This apartment, in Sydney’s Woolloomooloo, sits at the corner junction of a building built in the 2010s. The double-sided apartment has an address to the domain on one side and a narrow, tapered courtyard on the other. This provided a perfect opportunity for natural cross ventilation but the deep floorplan and, many small enclosed rooms at the centre, meant that a large area of the apartment did not get natural sunlight and required mechanical ventilation. The west-facing living areas, that look out over the domain, were also compromised by the adjacent main bedroom. This made them narrow and dark, especially where the dining area and kitchen were located.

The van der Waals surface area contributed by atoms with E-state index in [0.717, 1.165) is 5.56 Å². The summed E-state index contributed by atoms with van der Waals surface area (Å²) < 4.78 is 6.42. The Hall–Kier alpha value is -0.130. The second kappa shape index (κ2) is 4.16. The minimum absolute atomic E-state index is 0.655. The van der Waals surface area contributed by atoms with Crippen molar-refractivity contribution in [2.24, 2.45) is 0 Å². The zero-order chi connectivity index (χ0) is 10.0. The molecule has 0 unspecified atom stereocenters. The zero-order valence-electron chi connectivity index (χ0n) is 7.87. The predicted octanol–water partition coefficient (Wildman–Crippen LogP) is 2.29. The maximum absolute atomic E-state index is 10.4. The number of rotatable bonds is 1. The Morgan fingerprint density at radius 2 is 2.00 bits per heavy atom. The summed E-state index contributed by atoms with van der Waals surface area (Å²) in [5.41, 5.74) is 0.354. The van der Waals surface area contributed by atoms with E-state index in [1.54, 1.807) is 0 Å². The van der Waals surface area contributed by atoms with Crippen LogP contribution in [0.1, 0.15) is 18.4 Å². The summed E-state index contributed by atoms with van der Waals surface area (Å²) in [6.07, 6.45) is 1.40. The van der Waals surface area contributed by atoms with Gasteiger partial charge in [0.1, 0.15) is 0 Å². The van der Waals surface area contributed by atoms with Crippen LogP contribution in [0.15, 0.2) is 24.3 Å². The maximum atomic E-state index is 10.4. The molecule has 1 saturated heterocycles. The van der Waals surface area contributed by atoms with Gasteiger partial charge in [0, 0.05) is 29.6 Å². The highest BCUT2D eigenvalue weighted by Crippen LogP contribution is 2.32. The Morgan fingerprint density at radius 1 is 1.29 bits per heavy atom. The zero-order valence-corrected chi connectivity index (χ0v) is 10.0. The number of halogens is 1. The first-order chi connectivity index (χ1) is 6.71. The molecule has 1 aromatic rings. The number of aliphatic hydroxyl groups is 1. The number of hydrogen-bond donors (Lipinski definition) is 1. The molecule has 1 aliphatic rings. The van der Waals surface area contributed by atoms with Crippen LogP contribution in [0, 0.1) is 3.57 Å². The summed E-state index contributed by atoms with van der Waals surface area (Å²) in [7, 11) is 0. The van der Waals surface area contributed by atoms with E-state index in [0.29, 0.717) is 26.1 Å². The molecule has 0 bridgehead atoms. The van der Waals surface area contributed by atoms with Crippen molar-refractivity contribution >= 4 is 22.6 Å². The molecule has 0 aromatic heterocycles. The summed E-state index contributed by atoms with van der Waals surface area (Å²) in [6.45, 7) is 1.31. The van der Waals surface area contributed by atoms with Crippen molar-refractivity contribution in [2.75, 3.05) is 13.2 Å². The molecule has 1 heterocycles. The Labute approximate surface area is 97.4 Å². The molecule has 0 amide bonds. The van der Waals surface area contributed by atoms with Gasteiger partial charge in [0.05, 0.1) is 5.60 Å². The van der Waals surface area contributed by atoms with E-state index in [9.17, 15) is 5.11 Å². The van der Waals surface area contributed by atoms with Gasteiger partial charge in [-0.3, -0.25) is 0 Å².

We relocated the main bedroom to the east facing rear and were therefore able to double the width of the living spaces, opening it up to views and natural light. The main bedroom now has a more generously sized and well-lit en-suite bathroom and a separate toilet.

We also struck a datum line throughout the apartment at 1.8m above the floor. Below this line there is colour and texture. Above it, the walls and ceiling are either painted white or opened with high-level windows. Each of the 3 new bathrooms, located in the formally dark centre of the plan, have window hatches or panes of fixed glass. This ensures that air can circulate through and over these wet rooms, as well through and across the apartment. Natural light is also filtered through and into the darkest corners of the apartment.